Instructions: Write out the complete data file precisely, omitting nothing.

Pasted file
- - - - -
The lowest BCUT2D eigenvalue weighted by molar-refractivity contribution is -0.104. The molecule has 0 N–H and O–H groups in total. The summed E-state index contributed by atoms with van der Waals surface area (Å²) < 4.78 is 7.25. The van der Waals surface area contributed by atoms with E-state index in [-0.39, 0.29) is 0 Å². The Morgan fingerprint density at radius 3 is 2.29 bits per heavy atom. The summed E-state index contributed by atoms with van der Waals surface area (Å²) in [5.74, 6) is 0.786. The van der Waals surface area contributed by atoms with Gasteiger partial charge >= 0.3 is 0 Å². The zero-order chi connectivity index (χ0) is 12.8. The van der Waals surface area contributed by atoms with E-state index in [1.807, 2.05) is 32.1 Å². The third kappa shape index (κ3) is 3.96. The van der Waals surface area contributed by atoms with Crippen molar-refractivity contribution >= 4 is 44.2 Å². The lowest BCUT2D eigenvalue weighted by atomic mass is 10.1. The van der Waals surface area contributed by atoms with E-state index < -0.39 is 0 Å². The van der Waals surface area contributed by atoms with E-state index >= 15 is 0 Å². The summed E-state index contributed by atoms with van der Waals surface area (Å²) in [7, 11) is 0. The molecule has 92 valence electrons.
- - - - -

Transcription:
The lowest BCUT2D eigenvalue weighted by molar-refractivity contribution is -0.104. The molecule has 0 N–H and O–H groups in total. The summed E-state index contributed by atoms with van der Waals surface area (Å²) < 4.78 is 7.25. The van der Waals surface area contributed by atoms with E-state index in [-0.39, 0.29) is 0 Å². The Morgan fingerprint density at radius 3 is 2.29 bits per heavy atom. The summed E-state index contributed by atoms with van der Waals surface area (Å²) in [5.74, 6) is 0.786. The van der Waals surface area contributed by atoms with Gasteiger partial charge >= 0.3 is 0 Å². The zero-order chi connectivity index (χ0) is 12.8. The van der Waals surface area contributed by atoms with E-state index in [1.807, 2.05) is 32.1 Å². The third kappa shape index (κ3) is 3.96. The van der Waals surface area contributed by atoms with Crippen molar-refractivity contribution >= 4 is 44.2 Å². The lowest BCUT2D eigenvalue weighted by atomic mass is 10.1. The van der Waals surface area contributed by atoms with E-state index < -0.39 is 0 Å². The van der Waals surface area contributed by atoms with E-state index >= 15 is 0 Å². The summed E-state index contributed by atoms with van der Waals surface area (Å²) in [7, 11) is 0. The molecule has 92 valence electrons.